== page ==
Panel Discusses Ways to Make More Money as a Jazz Artist

Taking Ownership of Your Music, Accessing Union Protections, Are Key

Volume C, No. 5May, 2000

Jazz musicians gathered in the 802 Club Room on April 3 to hear distinguished guests including Lou Donaldson, Roy Ayers, Weldon Irvine and Clark Gayton discuss “How to Make More Money as a Jazz Artist.” It was a very well-attended event, which attracted about 80 people and ran until 7:30 p.m., when the Jazz Foundation’s Monday night jam session began.

The Jazz Advisory Committee decided to address the issue of low wages in the jazz industry by asking musicians who have had successful careers, and are still maintaining them years later, how they have achieved this. While not everyone can get rich from the sale of recordings, the committee hoped to show that musicians can have greater control of their careers if they learn more about the business side of our industry.

To do so, they enlisted a group of experienced, insightful and entertaining musicians. Jimmy Owens, the facilitator, noted that the panelists’ resumes are difficult to surpass. Perhaps more important, all have developed a flexibility that has sustained their careers, making them responsive to the changes that have taken place in the music industry and providing new opportunities for their work. One topic each participant was asked to discuss was his success in the contemporary music scene – through music sampling, recordings with hip-hop and R&B artists, etc.


Another objective of the program was to communicate to young musicians the importance of accessing benefits the union offers, such as health coverage, a pension, and wages secured through a collective bargaining agreement. Irvine, a pianist, pointed out that “many musicians are not aware of their rights when it comes to issues such as recording, especially less experienced musicians. They are eager to play and record, or they just need to get paid – and they are willing to take cash without asking for a contract because they see the union as third party interference.” Historically, he said, “this naivete and unawareness has rendered musicians impoverished and bitter. I applaud the union’s attempt to remedy this travesty.”

Jay Schaffner, Assistant Supervisor of Local 802’s Recording Department, discussed the significance of the union’s role in the music industry. He described little-known incentives such as the Special Payments Fund, which provides musicians with additional earnings for each record sold (over 35,000 copies), if it is recorded under a union contract. He also explained “new use” payments, which are generated whenever a recording is used for purposes other than those originally intended.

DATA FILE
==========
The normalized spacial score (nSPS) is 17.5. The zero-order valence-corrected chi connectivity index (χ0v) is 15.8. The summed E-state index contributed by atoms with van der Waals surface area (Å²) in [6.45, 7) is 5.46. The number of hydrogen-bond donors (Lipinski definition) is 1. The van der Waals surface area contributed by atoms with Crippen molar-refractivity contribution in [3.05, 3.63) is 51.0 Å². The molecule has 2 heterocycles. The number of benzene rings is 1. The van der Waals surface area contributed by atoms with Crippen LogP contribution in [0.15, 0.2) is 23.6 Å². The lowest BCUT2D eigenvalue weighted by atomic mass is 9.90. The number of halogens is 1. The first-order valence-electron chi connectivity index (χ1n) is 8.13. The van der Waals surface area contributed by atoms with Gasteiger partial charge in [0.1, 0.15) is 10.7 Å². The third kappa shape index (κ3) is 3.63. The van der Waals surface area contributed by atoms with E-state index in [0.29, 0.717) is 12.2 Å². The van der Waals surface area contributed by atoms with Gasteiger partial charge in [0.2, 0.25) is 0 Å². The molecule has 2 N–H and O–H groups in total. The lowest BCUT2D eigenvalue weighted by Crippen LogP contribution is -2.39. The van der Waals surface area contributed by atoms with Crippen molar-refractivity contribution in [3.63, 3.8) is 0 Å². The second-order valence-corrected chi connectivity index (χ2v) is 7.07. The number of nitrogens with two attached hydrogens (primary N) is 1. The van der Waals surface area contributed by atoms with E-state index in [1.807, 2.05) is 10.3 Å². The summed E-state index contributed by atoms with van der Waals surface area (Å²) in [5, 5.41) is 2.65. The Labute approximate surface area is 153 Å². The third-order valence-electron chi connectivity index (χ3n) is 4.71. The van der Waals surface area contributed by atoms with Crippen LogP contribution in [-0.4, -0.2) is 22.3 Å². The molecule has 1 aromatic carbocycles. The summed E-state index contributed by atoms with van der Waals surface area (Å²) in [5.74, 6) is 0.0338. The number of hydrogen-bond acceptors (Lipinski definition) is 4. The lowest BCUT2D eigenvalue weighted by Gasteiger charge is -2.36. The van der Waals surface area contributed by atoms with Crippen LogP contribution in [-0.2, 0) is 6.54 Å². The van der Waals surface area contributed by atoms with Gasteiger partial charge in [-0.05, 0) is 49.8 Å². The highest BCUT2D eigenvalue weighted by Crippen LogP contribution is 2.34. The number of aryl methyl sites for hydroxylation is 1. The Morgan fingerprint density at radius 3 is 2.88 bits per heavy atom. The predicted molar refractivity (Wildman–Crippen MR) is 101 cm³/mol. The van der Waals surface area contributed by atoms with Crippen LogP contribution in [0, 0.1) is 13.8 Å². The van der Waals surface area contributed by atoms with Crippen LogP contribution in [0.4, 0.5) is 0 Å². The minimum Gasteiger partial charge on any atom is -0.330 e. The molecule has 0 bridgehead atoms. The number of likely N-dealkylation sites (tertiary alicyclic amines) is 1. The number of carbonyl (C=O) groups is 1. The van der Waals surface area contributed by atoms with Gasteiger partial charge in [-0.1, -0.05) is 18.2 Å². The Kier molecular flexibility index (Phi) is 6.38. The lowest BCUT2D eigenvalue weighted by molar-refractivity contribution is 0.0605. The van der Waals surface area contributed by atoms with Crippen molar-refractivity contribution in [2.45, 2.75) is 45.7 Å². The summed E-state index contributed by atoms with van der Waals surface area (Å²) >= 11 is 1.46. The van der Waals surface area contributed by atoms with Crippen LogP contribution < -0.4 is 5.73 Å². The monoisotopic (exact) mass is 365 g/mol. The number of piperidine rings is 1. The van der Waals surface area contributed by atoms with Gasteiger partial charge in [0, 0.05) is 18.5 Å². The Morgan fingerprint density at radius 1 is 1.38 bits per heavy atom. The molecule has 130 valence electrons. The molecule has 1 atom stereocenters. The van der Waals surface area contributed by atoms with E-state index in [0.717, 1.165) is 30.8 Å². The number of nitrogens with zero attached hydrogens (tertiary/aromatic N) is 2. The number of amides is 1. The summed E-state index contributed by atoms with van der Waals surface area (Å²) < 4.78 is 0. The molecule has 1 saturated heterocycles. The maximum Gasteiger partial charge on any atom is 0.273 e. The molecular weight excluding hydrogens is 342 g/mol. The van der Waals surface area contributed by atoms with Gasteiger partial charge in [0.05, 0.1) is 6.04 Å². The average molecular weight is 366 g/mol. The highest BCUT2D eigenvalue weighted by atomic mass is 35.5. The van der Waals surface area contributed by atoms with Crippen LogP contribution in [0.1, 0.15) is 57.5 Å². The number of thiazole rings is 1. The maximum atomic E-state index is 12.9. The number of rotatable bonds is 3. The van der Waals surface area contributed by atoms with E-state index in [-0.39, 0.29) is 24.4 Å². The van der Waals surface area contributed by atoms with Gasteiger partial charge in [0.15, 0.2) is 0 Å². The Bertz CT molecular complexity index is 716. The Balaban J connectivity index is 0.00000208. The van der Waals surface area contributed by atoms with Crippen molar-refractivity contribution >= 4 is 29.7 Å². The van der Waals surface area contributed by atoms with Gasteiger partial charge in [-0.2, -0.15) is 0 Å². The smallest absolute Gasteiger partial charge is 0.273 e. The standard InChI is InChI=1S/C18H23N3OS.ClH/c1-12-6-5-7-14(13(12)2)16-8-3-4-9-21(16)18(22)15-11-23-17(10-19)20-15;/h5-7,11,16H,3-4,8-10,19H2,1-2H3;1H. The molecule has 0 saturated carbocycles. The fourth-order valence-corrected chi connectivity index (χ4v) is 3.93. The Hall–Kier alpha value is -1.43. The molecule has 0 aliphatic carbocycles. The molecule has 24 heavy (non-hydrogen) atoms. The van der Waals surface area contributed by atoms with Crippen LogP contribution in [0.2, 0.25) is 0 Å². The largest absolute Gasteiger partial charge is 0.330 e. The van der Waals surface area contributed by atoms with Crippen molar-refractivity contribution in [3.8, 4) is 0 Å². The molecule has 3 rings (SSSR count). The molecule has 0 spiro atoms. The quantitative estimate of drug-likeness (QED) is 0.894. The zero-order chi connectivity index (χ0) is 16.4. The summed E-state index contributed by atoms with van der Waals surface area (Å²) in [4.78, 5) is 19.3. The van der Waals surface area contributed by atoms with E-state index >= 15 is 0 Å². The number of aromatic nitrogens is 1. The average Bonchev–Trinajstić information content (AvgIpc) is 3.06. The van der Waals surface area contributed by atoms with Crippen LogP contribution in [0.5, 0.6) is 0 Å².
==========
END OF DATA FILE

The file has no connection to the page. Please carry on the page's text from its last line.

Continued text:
Schaffner stressed the importance of musicians knowing their recording rights He encouraged musicians to consult with the union to be sure they are receiving fair compensation, and are aware of any future payments they may miss out on by recording without a contract.

Several of the panelists stressed the importance of ownership and self-determination, and of musicians becoming the “leaders of their own destiny.” An important problem for artists working for the major recording labels is dealing with the business reality, said Ayers, a vibraphonist. Should the label decide to drop you, artists need to know how to maintain themselves and their careers. The clear message seemed to be to avoid allowing the label to be the only lifeline to your career.

Irvine encouraged musicians to study the history of the music business, noting that the same types of problems have been recurring for generations, and musicians continue to make them because they haven’t educated themselves.

Trumpet player Clark Gayton, the youngest panelist, said that he recognized early the importance of understanding the music business and has kept abreast of technological advances, such as MP3, that may help his career.

The issue of taking ownership of one’s music and protecting its use clearly struck a response among the audience as the panelists shared stories of their experiences with record labels. Ayers said that he began pressing his own records early on, but it has been challenging because he is competing against major recording labels with more money and resources.

Also highlighted were new experiences with the use of music sampling. Donaldson and Ayers are two of many artists who are receiving significant compensation for having their music used in popular, R&B, and other commercial uses. They are able to collect for these uses because of agreements between the union and the recording labels.

The next Jazz Open House is Monday, June 12, at 4 p.m. in the 802 Club Room.